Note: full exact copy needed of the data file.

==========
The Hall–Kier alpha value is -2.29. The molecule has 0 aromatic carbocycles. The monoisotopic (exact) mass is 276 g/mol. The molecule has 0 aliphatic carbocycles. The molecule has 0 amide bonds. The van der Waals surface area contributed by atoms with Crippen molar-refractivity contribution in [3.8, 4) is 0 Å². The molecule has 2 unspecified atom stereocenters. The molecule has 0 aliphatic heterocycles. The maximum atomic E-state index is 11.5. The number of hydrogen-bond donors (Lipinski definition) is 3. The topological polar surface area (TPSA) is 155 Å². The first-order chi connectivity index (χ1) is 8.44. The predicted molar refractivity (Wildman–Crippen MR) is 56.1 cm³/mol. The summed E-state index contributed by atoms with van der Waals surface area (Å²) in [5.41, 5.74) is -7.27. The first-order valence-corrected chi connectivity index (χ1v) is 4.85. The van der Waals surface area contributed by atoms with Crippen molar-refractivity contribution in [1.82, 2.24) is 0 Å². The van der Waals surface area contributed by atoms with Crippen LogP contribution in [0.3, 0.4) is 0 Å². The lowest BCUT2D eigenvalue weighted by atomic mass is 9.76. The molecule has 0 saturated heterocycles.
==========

The Hall–Kier alpha value is -2.29. The molecule has 0 aromatic carbocycles. The monoisotopic (exact) mass is 276 g/mol. The molecule has 0 aliphatic carbocycles. The molecule has 0 amide bonds. The van der Waals surface area contributed by atoms with Crippen molar-refractivity contribution in [3.8, 4) is 0 Å². The molecule has 2 unspecified atom stereocenters. The molecule has 0 aliphatic heterocycles. The maximum atomic E-state index is 11.5. The number of hydrogen-bond donors (Lipinski definition) is 3. The topological polar surface area (TPSA) is 155 Å². The first-order chi connectivity index (χ1) is 8.44. The predicted molar refractivity (Wildman–Crippen MR) is 56.1 cm³/mol. The summed E-state index contributed by atoms with van der Waals surface area (Å²) in [5.41, 5.74) is -7.27. The first-order valence-corrected chi connectivity index (χ1v) is 4.85. The van der Waals surface area contributed by atoms with Crippen molar-refractivity contribution in [1.82, 2.24) is 0 Å². The van der Waals surface area contributed by atoms with Crippen LogP contribution in [0.3, 0.4) is 0 Å². The lowest BCUT2D eigenvalue weighted by atomic mass is 9.76. The molecule has 0 saturated heterocycles.